- Mars, Lidl, and Sky are among several advertisers which have suspended global advertising with Google after two investigations by the BBC and The Times found sexualised comments under videos of children.
- Volunteer moderators who flag inappropriate comments or suspected predator accounts told the publications they get little help from YouTube.
- The volunteers said they have no child protection training, and hand over data to the police.
- YouTube has taken measures to crack down on inappropriate content but acknowledged it has more to do.
YouTube is still failing to clean up inappropriate, sexualised comments left under videos featuring children, according to investigations by the BBC and The Times.
And a number of big brands including Mars, Lidl, Deutsche Bank, and Adidas have pulled their ads from YouTube and its parent firm Google after The Times found its ads running against videos featuring children, with predatory comments beneath. HP, Sky, and Diageo have also reportedly suspending advertising.
A Mars spokesman said: “”We are shocked and appalled to see that our adverts have appeared alongside such exploitative and inappropriate content. We have taken the decision to immediately suspend all our online advertising on YouTube and Google globally. Until we have confidence that appropriate safeguards are in place, we will not advertise on YouTube and Google.”
A Cadbury spokesperson said: “Whilst we investigate this matter we have suspended all advertising on the channel until we have clarity from YouTube on how this situation occurred and are satisfied that an acceptable solution has been put in place.”
A Lidl spokesman said: “It is completely unacceptable that this content is available to view and it is, therefore, clear that the strict policies which Google has assured us were in place to tackle offensive content are ineffective. We have suspended all of our YouTube advertising with immediate effect.”
A spokesperson for Adidas said: “We recognise that this situation is clearly unacceptable and have taken immediate action, working closely with Google on all necessary steps to prevent this from happening again.”
Deutsche Bank said: “We take this matter very seriously and suspended the advertising campaign as soon as we became aware of it.”
Predators left inappropriate comments under videos of children
YouTube reportedly relies on a handful of volunteers to clean up comments made by sexual predators – with one commenter encouraging a young YouTuber who posted a prank video of himself taking a cold shower to “try not to wear black boxers.”
Other predators apparently leave requests related to sexual fetishes under videos featuring children, though the videos themselves may be perfectly innocent in their subject matter.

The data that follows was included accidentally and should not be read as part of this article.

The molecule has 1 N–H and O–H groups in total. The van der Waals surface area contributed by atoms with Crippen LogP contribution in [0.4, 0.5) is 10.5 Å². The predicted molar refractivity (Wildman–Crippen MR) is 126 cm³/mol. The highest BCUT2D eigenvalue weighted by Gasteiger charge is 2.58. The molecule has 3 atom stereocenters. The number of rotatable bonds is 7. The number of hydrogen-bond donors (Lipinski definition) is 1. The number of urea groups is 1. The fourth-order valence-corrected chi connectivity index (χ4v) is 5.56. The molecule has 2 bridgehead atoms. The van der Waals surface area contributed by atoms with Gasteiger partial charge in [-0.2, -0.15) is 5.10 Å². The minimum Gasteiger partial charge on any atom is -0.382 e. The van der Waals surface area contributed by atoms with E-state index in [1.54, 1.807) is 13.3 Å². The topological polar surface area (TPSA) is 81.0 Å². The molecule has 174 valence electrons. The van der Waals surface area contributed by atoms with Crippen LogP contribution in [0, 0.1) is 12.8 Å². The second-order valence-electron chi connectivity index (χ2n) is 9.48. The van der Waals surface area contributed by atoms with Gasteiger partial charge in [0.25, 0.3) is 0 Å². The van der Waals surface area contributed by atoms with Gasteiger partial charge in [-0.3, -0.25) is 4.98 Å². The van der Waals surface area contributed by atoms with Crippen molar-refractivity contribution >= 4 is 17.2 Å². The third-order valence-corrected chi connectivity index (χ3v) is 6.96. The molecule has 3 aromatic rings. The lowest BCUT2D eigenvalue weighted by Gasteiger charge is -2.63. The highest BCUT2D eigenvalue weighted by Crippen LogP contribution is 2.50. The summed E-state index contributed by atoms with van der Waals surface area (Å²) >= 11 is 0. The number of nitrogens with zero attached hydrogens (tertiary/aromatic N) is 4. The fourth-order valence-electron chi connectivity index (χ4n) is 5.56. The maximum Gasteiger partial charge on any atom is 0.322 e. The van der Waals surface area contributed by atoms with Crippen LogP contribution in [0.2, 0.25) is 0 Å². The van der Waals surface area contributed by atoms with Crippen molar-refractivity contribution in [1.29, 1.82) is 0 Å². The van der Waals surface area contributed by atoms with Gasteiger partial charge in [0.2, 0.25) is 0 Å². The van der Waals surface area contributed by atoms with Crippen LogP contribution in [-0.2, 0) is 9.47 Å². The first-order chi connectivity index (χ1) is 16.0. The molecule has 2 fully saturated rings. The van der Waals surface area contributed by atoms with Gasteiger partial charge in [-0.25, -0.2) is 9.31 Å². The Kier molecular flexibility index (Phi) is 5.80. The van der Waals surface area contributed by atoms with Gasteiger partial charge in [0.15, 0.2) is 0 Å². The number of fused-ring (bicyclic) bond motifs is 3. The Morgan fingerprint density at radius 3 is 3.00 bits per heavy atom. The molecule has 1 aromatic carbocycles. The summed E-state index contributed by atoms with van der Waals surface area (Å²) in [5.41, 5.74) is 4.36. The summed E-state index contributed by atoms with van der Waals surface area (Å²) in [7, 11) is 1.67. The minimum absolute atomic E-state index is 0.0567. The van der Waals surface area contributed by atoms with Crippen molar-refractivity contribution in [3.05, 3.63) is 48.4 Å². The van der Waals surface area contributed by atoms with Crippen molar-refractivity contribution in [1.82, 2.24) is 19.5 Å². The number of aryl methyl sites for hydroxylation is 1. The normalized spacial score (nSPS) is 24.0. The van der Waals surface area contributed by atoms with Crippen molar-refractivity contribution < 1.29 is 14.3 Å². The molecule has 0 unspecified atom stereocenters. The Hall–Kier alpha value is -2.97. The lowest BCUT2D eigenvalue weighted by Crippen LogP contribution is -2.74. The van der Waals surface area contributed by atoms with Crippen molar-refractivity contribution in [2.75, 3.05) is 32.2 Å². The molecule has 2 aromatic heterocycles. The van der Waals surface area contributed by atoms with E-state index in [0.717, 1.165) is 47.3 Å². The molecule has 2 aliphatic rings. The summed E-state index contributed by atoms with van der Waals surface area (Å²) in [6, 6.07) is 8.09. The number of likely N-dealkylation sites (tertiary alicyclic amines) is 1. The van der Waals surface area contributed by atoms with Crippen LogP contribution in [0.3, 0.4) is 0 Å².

The allegations were made by people who work for free to flag up inappropriate YouTube content, known as “trusted flaggers.” These people are not employed directly by YouTube, but have access to more tools to flag up comments or videos to YouTube’s teams.
According to flaggers speaking to the BBC and The Times, YouTube has given little support, instead leaving the volunteers to comb through thousands of inappropriate comments and hand them over to US police. The Times report claimed the flaggers had flagged 12,000 accounts belonging to suspected predators, but an estimated 50,000 remain on the service.
One flagged is quoted as saying: “It should not be our responsibility alone to investigate and liaise with law enforcement.
“YouTube’s teams should be the ones actively passing this through their established channels with the National Center for Missing and Exploited Children and other law enforcement agencies to reduce this kind of illegal activity.”
According to the BBC, the online form where users can flag up inappropriate content appears to have a flaw too. The form apparently is missing associated links, meaning a YouTube staffer can see a report has been made, but has no idea which comment has been flagged up.
The timing could hardly be worse for YouTube, which held its annual Brandcast event for advertisers on Thursday evening in London.
And on Friday, big brands announced they were suspending advertising with Google.
The reports come just a day after YouTube claimed it was cleaning up its act around inappropriate content relating to children. The site said it would suspend comments left under videos featuring children if there were any signs of inappropriate commenting. It’s also clamping down on videos that appear to show the mistreatment of children.
YouTube sent the following statement to Business Insider:
“Content that endangers children is abhorrent and unacceptable to us. We have clear policies against videos and comments on YouTube which sexualise or exploit children and we enforce them aggressively whenever alerted to such content. We have recently toughened our approach to videos and comments featuring children which may not be illegal, but give cause for concern. In just the past week we’ve disabled comments on thousands of videos that we’ve identified as of potential interest to predators and shut down hundreds of accounts identified as making predatory comments. We are committed to getting this right and recognise we need to do more, both through machine learning and by increasing human and technical resources.”
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